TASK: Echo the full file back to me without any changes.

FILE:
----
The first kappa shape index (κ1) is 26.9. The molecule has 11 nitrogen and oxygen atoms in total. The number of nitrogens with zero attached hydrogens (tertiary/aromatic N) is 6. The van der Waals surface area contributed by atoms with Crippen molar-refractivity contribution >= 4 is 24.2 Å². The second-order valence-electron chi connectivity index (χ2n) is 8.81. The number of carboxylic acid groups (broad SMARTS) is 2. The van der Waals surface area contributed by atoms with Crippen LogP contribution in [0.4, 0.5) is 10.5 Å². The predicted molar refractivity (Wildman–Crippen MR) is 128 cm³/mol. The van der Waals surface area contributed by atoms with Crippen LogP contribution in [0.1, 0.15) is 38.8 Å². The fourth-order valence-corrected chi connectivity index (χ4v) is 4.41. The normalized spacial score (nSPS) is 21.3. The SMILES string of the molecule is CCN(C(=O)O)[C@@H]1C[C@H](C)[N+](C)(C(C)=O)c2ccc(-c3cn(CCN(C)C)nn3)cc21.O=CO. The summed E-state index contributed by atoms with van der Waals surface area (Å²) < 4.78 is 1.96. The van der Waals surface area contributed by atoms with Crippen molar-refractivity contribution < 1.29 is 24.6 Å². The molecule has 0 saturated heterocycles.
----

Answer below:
The first kappa shape index (κ1) is 26.9. The molecule has 11 nitrogen and oxygen atoms in total. The number of nitrogens with zero attached hydrogens (tertiary/aromatic N) is 6. The van der Waals surface area contributed by atoms with Crippen molar-refractivity contribution >= 4 is 24.2 Å². The second-order valence-electron chi connectivity index (χ2n) is 8.81. The number of carboxylic acid groups (broad SMARTS) is 2. The van der Waals surface area contributed by atoms with Crippen LogP contribution in [0.4, 0.5) is 10.5 Å². The predicted molar refractivity (Wildman–Crippen MR) is 128 cm³/mol. The van der Waals surface area contributed by atoms with Crippen LogP contribution in [0.1, 0.15) is 38.8 Å². The fourth-order valence-corrected chi connectivity index (χ4v) is 4.41. The normalized spacial score (nSPS) is 21.3. The SMILES string of the molecule is CCN(C(=O)O)[C@@H]1C[C@H](C)[N+](C)(C(C)=O)c2ccc(-c3cn(CCN(C)C)nn3)cc21.O=CO. The summed E-state index contributed by atoms with van der Waals surface area (Å²) < 4.78 is 1.96. The van der Waals surface area contributed by atoms with Crippen molar-refractivity contribution < 1.29 is 24.6 Å². The molecule has 0 saturated heterocycles.